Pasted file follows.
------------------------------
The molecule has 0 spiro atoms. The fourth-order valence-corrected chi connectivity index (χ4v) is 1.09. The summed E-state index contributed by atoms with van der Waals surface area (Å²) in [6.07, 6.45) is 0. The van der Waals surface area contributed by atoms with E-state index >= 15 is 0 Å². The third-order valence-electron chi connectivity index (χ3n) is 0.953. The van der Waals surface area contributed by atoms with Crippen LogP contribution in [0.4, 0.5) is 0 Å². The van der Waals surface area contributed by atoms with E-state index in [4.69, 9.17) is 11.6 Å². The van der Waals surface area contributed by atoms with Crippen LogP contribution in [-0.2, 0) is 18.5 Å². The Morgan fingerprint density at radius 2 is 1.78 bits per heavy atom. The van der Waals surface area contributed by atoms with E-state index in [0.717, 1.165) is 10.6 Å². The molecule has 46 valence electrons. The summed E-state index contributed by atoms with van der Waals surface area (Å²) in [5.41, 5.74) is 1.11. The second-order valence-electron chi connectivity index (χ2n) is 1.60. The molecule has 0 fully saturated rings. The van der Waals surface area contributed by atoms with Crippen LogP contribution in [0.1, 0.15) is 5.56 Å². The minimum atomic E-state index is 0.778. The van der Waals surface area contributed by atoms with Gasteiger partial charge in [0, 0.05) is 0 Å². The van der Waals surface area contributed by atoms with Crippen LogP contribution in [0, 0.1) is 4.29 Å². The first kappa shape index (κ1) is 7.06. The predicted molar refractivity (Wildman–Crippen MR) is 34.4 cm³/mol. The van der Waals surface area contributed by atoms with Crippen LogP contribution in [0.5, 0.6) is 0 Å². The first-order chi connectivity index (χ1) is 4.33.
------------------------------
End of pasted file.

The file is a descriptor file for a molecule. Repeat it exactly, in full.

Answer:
The molecule has 0 spiro atoms. The fourth-order valence-corrected chi connectivity index (χ4v) is 1.09. The summed E-state index contributed by atoms with van der Waals surface area (Å²) in [6.07, 6.45) is 0. The van der Waals surface area contributed by atoms with E-state index >= 15 is 0 Å². The third-order valence-electron chi connectivity index (χ3n) is 0.953. The van der Waals surface area contributed by atoms with Crippen LogP contribution in [0.4, 0.5) is 0 Å². The van der Waals surface area contributed by atoms with E-state index in [4.69, 9.17) is 11.6 Å². The van der Waals surface area contributed by atoms with Crippen LogP contribution in [-0.2, 0) is 18.5 Å². The Morgan fingerprint density at radius 2 is 1.78 bits per heavy atom. The van der Waals surface area contributed by atoms with E-state index in [0.717, 1.165) is 10.6 Å². The molecule has 46 valence electrons. The summed E-state index contributed by atoms with van der Waals surface area (Å²) in [5.41, 5.74) is 1.11. The second-order valence-electron chi connectivity index (χ2n) is 1.60. The molecule has 0 fully saturated rings. The van der Waals surface area contributed by atoms with Crippen LogP contribution in [0.1, 0.15) is 5.56 Å². The minimum atomic E-state index is 0.778. The van der Waals surface area contributed by atoms with Gasteiger partial charge in [0, 0.05) is 0 Å². The van der Waals surface area contributed by atoms with Crippen LogP contribution in [0, 0.1) is 4.29 Å². The first kappa shape index (κ1) is 7.06. The predicted molar refractivity (Wildman–Crippen MR) is 34.4 cm³/mol. The van der Waals surface area contributed by atoms with Crippen LogP contribution in [0.5, 0.6) is 0 Å². The first-order chi connectivity index (χ1) is 4.33.